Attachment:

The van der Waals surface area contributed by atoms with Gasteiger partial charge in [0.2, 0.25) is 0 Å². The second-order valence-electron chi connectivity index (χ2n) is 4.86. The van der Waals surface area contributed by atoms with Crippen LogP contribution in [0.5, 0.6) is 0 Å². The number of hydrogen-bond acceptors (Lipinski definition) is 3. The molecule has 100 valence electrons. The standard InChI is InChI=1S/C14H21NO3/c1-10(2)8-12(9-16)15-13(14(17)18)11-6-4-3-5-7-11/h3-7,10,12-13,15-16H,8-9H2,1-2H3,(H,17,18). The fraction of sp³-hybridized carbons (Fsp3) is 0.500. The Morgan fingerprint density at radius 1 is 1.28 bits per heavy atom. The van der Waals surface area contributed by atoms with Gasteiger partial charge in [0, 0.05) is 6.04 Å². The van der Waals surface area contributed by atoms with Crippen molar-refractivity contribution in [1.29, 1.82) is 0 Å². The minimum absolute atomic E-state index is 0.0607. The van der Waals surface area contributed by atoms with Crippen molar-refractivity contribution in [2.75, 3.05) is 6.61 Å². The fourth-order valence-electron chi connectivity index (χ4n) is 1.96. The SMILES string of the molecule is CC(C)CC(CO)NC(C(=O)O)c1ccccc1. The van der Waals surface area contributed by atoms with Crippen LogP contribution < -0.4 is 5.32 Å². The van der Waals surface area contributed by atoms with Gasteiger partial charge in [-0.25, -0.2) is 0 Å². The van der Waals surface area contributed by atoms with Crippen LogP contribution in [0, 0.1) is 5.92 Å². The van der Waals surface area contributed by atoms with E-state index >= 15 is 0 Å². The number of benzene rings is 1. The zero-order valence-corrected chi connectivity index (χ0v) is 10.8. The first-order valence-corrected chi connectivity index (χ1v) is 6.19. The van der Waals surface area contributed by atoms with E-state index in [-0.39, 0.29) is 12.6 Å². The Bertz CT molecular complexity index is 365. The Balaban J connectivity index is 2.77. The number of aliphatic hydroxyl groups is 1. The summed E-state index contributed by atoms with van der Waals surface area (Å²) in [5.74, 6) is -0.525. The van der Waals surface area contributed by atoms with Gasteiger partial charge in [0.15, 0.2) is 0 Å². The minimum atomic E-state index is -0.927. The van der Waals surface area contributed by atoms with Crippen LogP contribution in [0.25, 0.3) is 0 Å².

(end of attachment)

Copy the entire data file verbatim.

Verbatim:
The van der Waals surface area contributed by atoms with Gasteiger partial charge in [0.2, 0.25) is 0 Å². The second-order valence-electron chi connectivity index (χ2n) is 4.86. The van der Waals surface area contributed by atoms with Crippen LogP contribution in [0.5, 0.6) is 0 Å². The number of hydrogen-bond acceptors (Lipinski definition) is 3. The molecule has 100 valence electrons. The standard InChI is InChI=1S/C14H21NO3/c1-10(2)8-12(9-16)15-13(14(17)18)11-6-4-3-5-7-11/h3-7,10,12-13,15-16H,8-9H2,1-2H3,(H,17,18). The fraction of sp³-hybridized carbons (Fsp3) is 0.500. The Morgan fingerprint density at radius 1 is 1.28 bits per heavy atom. The van der Waals surface area contributed by atoms with Gasteiger partial charge in [0, 0.05) is 6.04 Å². The van der Waals surface area contributed by atoms with Crippen molar-refractivity contribution in [1.29, 1.82) is 0 Å². The minimum absolute atomic E-state index is 0.0607. The van der Waals surface area contributed by atoms with Crippen molar-refractivity contribution in [2.75, 3.05) is 6.61 Å². The fourth-order valence-electron chi connectivity index (χ4n) is 1.96. The SMILES string of the molecule is CC(C)CC(CO)NC(C(=O)O)c1ccccc1. The van der Waals surface area contributed by atoms with Crippen LogP contribution < -0.4 is 5.32 Å². The van der Waals surface area contributed by atoms with Gasteiger partial charge in [-0.25, -0.2) is 0 Å². The van der Waals surface area contributed by atoms with Crippen LogP contribution in [0, 0.1) is 5.92 Å². The van der Waals surface area contributed by atoms with E-state index >= 15 is 0 Å². The number of benzene rings is 1. The zero-order valence-corrected chi connectivity index (χ0v) is 10.8. The first-order valence-corrected chi connectivity index (χ1v) is 6.19. The van der Waals surface area contributed by atoms with E-state index in [-0.39, 0.29) is 12.6 Å². The Bertz CT molecular complexity index is 365. The Balaban J connectivity index is 2.77. The number of aliphatic hydroxyl groups is 1. The summed E-state index contributed by atoms with van der Waals surface area (Å²) in [5.74, 6) is -0.525. The van der Waals surface area contributed by atoms with Gasteiger partial charge in [0.15, 0.2) is 0 Å². The minimum atomic E-state index is -0.927. The van der Waals surface area contributed by atoms with Crippen LogP contribution in [0.25, 0.3) is 0 Å².